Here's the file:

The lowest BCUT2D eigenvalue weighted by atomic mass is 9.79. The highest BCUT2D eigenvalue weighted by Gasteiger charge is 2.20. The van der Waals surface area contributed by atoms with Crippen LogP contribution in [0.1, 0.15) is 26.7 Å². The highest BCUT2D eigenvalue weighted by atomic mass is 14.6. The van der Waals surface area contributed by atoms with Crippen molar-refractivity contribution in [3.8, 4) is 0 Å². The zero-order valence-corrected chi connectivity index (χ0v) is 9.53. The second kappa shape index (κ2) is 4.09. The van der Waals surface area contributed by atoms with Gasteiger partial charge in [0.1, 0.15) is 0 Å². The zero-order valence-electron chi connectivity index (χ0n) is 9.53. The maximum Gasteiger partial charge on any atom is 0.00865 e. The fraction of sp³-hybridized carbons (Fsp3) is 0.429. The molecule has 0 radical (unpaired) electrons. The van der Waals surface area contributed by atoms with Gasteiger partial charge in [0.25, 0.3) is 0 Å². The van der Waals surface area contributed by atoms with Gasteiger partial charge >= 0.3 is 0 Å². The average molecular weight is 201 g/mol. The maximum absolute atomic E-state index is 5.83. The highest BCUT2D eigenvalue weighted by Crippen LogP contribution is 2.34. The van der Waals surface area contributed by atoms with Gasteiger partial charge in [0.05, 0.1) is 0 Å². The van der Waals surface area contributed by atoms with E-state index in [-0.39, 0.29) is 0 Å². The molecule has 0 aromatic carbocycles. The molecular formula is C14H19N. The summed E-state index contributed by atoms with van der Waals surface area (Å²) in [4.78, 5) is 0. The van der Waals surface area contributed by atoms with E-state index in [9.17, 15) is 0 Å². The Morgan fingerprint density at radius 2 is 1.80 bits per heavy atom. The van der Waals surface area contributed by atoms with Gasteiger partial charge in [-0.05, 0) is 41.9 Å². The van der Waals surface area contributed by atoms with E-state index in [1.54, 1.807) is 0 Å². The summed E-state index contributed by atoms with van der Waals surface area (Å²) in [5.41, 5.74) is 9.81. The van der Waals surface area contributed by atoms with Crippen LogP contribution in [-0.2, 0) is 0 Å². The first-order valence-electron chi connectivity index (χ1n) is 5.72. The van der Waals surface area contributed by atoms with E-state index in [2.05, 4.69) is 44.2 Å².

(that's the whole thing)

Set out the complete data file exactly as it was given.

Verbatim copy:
The lowest BCUT2D eigenvalue weighted by atomic mass is 9.79. The highest BCUT2D eigenvalue weighted by Gasteiger charge is 2.20. The van der Waals surface area contributed by atoms with Crippen LogP contribution in [0.1, 0.15) is 26.7 Å². The highest BCUT2D eigenvalue weighted by atomic mass is 14.6. The van der Waals surface area contributed by atoms with Crippen molar-refractivity contribution in [3.8, 4) is 0 Å². The zero-order valence-corrected chi connectivity index (χ0v) is 9.53. The second kappa shape index (κ2) is 4.09. The van der Waals surface area contributed by atoms with Gasteiger partial charge in [0.1, 0.15) is 0 Å². The zero-order valence-electron chi connectivity index (χ0n) is 9.53. The maximum Gasteiger partial charge on any atom is 0.00865 e. The fraction of sp³-hybridized carbons (Fsp3) is 0.429. The molecule has 0 radical (unpaired) electrons. The van der Waals surface area contributed by atoms with Gasteiger partial charge in [0.25, 0.3) is 0 Å². The van der Waals surface area contributed by atoms with Gasteiger partial charge >= 0.3 is 0 Å². The average molecular weight is 201 g/mol. The maximum absolute atomic E-state index is 5.83. The highest BCUT2D eigenvalue weighted by Crippen LogP contribution is 2.34. The van der Waals surface area contributed by atoms with Gasteiger partial charge in [0.05, 0.1) is 0 Å². The van der Waals surface area contributed by atoms with E-state index in [-0.39, 0.29) is 0 Å². The molecule has 0 aromatic carbocycles. The molecular formula is C14H19N. The summed E-state index contributed by atoms with van der Waals surface area (Å²) in [4.78, 5) is 0. The van der Waals surface area contributed by atoms with E-state index in [9.17, 15) is 0 Å². The Morgan fingerprint density at radius 2 is 1.80 bits per heavy atom. The van der Waals surface area contributed by atoms with Gasteiger partial charge in [-0.05, 0) is 41.9 Å². The van der Waals surface area contributed by atoms with E-state index in [1.54, 1.807) is 0 Å². The summed E-state index contributed by atoms with van der Waals surface area (Å²) in [5.41, 5.74) is 9.81. The van der Waals surface area contributed by atoms with Crippen LogP contribution in [-0.2, 0) is 0 Å². The first-order valence-electron chi connectivity index (χ1n) is 5.72. The van der Waals surface area contributed by atoms with E-state index in [2.05, 4.69) is 44.2 Å².